Sunday, July 21, 2013

Eggs and Sketchup

Sketchup Update

So I started playing around with Sketchup this weekend.  I first started to try and put a gambrel roof onto one of Michael Jansen's 20' Tiny House models. I wasn't sure where to put the roof supports, but then I realized that they go over the wall studs, right?  So I started undoing the layers of the model to find the studs, but the model I have apparently doesn't have a frame.  It is all exterior.

My next idea was to take Michael's Micro-Gambrel sketchup model, which is a full framed model but only 11' or so, and put it on a 20' trailer and stretch it to 20'.  Well I did stretch it to scale, but that also stretched all the pieces of the frame, not just the distances between the studs. I realize that I am looking for a shortcut, a way to avoid building the model from scratch.  But now I think that I would be missing out on the oppurtunity to learn basic building understanding.  So now I am going to start from scratch, and build the frame one piece at a time, making groups and components along the way.. It will be slower, but I think well worth it.


Here is a question: Can I use the Goal Zero Yeti 1250 Solar Generator  to power my Tiny House, and should I?

The basics:  The Yeti 1250 is a big battery, that you can plug lots of things into.  It can be charged by plugging it into a regular outlet. But it can also be charged via solar panels. There is no limit to how many more batteries you can link to the system. The system can be charged by up to 8 of the company's 30 watt solar panels linked together, making 240 watts of solar panels, though the system can also be connected to other manufacturers solar panels, though it is not clear how much solar panel wattage is possible with other panels (more than 240 watts?). Let's assume that however much electricity I use is covered by the Yeti +extra batteries+solar panels.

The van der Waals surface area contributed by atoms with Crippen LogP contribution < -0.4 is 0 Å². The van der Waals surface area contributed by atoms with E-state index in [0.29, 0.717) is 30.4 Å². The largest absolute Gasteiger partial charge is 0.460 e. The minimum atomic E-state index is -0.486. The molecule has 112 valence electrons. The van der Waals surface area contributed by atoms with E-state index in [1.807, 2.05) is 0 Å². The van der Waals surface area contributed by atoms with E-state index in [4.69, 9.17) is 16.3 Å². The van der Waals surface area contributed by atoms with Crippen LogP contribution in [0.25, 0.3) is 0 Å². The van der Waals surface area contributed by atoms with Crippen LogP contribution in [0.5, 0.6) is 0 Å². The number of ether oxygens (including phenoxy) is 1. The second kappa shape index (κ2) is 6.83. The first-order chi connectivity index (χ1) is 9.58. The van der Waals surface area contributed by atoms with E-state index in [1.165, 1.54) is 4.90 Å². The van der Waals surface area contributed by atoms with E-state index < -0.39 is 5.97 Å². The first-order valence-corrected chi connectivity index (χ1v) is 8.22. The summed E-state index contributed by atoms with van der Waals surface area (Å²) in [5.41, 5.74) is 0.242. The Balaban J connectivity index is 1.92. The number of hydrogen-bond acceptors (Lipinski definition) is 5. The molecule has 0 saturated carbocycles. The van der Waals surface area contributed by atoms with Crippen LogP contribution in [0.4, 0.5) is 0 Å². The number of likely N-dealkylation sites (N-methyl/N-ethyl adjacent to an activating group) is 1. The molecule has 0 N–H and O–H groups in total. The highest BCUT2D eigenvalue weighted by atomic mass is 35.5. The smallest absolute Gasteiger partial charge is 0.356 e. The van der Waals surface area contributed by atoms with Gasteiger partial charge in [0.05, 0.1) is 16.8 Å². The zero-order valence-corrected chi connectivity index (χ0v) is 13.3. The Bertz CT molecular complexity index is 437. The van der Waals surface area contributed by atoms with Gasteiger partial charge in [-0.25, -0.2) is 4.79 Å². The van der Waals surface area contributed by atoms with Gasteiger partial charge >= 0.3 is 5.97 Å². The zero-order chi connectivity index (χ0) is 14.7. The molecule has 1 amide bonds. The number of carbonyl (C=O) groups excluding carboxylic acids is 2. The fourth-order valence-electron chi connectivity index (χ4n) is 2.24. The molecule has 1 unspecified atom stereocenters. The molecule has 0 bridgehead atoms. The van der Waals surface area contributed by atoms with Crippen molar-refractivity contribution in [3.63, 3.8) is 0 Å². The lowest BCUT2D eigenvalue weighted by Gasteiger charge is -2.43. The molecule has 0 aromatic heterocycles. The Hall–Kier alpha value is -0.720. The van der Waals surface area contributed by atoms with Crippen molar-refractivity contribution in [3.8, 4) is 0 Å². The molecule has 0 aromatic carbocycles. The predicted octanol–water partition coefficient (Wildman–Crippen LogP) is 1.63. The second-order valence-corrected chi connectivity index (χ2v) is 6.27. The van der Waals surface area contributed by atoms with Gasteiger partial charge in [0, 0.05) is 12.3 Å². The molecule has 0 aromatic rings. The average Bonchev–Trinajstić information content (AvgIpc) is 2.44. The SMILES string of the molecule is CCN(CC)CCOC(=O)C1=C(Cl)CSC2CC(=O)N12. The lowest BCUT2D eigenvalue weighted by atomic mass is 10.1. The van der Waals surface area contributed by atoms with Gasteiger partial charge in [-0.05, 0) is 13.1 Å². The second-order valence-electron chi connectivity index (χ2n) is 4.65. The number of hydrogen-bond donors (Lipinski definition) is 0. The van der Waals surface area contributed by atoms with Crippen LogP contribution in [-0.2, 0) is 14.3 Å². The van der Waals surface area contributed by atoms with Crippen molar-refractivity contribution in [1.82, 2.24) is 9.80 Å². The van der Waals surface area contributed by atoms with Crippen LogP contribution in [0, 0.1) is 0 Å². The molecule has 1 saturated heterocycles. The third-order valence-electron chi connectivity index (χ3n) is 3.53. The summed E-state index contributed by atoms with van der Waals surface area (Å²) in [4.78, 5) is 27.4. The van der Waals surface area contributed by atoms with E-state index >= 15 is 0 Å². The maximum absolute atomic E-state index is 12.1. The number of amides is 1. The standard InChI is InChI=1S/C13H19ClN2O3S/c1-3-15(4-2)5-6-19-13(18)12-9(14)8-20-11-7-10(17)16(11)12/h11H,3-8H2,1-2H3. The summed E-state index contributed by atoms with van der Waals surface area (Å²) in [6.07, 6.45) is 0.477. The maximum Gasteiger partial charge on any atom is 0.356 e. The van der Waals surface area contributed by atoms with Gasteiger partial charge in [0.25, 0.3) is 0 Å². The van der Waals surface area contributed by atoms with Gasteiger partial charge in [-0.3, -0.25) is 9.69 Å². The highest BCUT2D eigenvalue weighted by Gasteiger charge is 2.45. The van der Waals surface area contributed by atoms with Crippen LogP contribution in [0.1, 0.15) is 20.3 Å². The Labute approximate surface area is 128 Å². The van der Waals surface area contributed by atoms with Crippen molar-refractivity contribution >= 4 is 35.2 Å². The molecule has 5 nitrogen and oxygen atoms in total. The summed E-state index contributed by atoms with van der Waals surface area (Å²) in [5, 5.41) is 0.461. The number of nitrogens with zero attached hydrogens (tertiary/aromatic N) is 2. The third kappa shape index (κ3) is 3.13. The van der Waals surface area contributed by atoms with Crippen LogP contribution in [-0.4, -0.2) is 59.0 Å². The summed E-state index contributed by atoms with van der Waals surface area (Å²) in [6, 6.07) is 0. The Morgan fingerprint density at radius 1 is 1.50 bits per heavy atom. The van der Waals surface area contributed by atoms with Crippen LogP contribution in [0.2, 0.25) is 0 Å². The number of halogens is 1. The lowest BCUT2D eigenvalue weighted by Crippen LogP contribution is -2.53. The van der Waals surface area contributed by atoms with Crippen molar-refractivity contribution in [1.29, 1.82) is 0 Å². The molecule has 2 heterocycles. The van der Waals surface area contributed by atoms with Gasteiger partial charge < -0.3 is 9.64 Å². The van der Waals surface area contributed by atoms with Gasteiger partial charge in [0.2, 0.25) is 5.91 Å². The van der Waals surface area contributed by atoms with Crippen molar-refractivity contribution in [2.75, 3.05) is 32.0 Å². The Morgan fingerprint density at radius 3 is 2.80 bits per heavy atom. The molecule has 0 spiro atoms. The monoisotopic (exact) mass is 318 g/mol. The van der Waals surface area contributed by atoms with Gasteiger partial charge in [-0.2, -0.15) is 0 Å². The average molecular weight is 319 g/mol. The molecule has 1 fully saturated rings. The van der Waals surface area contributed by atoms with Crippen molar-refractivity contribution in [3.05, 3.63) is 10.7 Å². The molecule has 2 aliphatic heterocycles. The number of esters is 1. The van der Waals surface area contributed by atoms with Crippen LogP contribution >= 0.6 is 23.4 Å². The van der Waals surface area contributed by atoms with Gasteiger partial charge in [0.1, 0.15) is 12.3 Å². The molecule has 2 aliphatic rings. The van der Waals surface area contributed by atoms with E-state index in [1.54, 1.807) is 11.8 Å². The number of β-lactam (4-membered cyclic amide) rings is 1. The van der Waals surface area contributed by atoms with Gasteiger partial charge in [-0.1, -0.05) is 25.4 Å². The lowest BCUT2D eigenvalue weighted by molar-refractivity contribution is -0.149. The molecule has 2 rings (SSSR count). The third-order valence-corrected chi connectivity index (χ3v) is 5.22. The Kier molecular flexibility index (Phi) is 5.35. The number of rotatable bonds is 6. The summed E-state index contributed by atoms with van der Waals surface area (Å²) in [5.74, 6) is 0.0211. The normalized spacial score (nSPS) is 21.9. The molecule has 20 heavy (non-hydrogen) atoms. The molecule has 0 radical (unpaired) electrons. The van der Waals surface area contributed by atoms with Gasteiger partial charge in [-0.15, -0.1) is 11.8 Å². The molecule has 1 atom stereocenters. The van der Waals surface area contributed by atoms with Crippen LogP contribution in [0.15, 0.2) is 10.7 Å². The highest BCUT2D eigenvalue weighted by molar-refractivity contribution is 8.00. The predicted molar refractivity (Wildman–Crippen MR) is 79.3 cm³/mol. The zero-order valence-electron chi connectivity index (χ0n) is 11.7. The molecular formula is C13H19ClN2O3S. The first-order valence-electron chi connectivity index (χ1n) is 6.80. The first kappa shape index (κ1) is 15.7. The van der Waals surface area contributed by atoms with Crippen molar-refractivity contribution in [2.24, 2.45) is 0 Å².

3 x AC standard US outlets 110V AC 60Hz pure-sine wave, 1200W max total continuous, 1500W max short-duration
Female 12V port 11-14V, 10A max (120@), unregulated
2 x 6mm 12V ports 11-14V, 6A max each (72W), unregulated
12V Power Pole port 12-14V, 30A max (360W), unregulated
3 x USB ports 5V, 1.5A mx (7.5W) each, regulated

I am a very ignorant of electrical stuff right now, so other than the standard AC outlets and the USB ports, I don't know what the other ones are for. The red and orange boxes you see below.  I see two car lighter sockets, than that big one, and the orange box.  What are they for?

Now according to the company, this device can be used continuosly, not just for backup or singular events like camping. So seemingly, I could use this to power my electrical needs in my Tiny House.  

Why would I want to use this?  Well what is the other option? A service panel, with circuit breakers powered by a landline cable (someone else's electricity).  I could add to that system solar panels and batteries and whatever else that implies. Of course, either way I am still going to be doing wiring for lighting, appliances etc.( Can I use this system for a wired house? Not just individual appliances, but lighting, light switches, power strips, etc?)


To me, this just seems easier . One device, that does both landline electric, and solar, and I can add more batteries and panels. Also, I have heard that Electrical systems can be expensive, and that it is reccomended that you should get an electrician to do all the work. The Yeti would leave only the wiring for me to do. Though I do see a possible issue of finding myself having put all my eggs in one basket. What if it breaks? There is only a 12 month warranty on the thing as far as I know.  I'm always looking for the easiest solution, but as we saw with my Sketchup story earlier, Easy isn't always Best. I would appreciate your input.

I leave you with this photo I found somewhere online. I thought something like this would be nice as an extension of the sleeping loft.

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